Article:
In order to emphasize the importance of Tennessee's coming bid for coveted federal Race to the Top funding, Department of Education Commissioner Tim Webb went before the Metro School board Tuesday night and outlined the grim future of education funding for the state.
In a presentation, Webb reminded the board that the state was forced to slash around $70 million dollars of discretionary funding — monies going toward programs such as extended contracts, after school programs, tutoring and intervention — in the last budget cycle, yet the impact of those cuts has yet to be felt.
“School districts across the state did not realize the impact of that simply because about the same time that took place we got stabilization monies under the stimulus package,” Webb said. “There is a sense of urgency around that money because it is only there for this year and the next school year.”
While those projects are buoyed by the original stimulus money, it's essential for the state to pursue Race to the Top funding, Webb said.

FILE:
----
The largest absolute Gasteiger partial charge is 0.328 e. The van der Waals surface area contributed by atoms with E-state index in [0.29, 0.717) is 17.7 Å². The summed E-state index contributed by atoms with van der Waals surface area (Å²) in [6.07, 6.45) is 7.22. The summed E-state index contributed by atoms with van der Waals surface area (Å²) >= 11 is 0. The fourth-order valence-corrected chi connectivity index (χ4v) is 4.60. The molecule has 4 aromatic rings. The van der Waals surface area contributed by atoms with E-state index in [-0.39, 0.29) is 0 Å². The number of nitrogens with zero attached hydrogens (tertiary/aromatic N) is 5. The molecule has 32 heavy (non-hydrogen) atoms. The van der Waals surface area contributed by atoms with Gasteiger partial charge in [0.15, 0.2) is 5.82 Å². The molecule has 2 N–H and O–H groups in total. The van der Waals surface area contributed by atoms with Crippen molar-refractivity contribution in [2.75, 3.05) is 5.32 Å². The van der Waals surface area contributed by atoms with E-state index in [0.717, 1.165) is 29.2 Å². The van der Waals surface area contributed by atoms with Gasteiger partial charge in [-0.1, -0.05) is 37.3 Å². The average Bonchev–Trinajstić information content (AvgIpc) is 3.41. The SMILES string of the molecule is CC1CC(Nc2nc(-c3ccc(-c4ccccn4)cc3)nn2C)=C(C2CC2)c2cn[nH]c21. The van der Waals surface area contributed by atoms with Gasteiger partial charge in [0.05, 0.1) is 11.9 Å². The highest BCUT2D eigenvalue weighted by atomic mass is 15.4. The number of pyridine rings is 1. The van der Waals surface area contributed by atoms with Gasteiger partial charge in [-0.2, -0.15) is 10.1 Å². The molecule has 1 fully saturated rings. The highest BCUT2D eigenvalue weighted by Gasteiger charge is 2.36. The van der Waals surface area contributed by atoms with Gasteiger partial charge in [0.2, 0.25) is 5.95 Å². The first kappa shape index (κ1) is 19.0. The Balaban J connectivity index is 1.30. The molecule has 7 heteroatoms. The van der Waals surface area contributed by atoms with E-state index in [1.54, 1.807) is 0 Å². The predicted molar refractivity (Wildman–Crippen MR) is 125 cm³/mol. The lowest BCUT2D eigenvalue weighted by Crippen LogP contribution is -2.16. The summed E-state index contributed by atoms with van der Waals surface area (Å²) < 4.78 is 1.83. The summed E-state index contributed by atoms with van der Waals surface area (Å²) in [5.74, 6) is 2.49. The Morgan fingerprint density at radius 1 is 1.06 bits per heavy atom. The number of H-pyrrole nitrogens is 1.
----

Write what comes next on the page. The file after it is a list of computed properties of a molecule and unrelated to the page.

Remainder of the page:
“Many of the things that need to be done, we can't sit back and wait for more revenue to do these kind of things if we want to compete,” he added.
The Race to the Top Fund essentially sets aside $4 billion that will be awarded to states. Webb said his office has learned Tennessee is in the Top 5 contenders for the funding, and could receive as much as $400 million for “opportunities to do new and innovative and very bold and courageous things that have never been done in public education in Tennessee,” he said.
The monies include funding for teacher incentive programs, data systems, and school improvement grants, among other programs, Webb said. If the state is awarded the funding, school districts will be forced to sign assurances and school boards will have to strictly monitor the funding while the state examines the effectiveness of the programs implemented with the monies, he explained. What those assurances would be or how the board would be asked to monitor the funding has yet to be fully determined.
Tuesday night was the first time the board had heard from the state on the bid for Race to the Top funding, according to school board chair David Fox.
“I was happy he laid out a few parts of the plan, this was our first time hearing this,” Fox said. “Ultimately, there will be a lot of collaboration between our school district, the state and perhaps others to come up with a with a coherent plan.”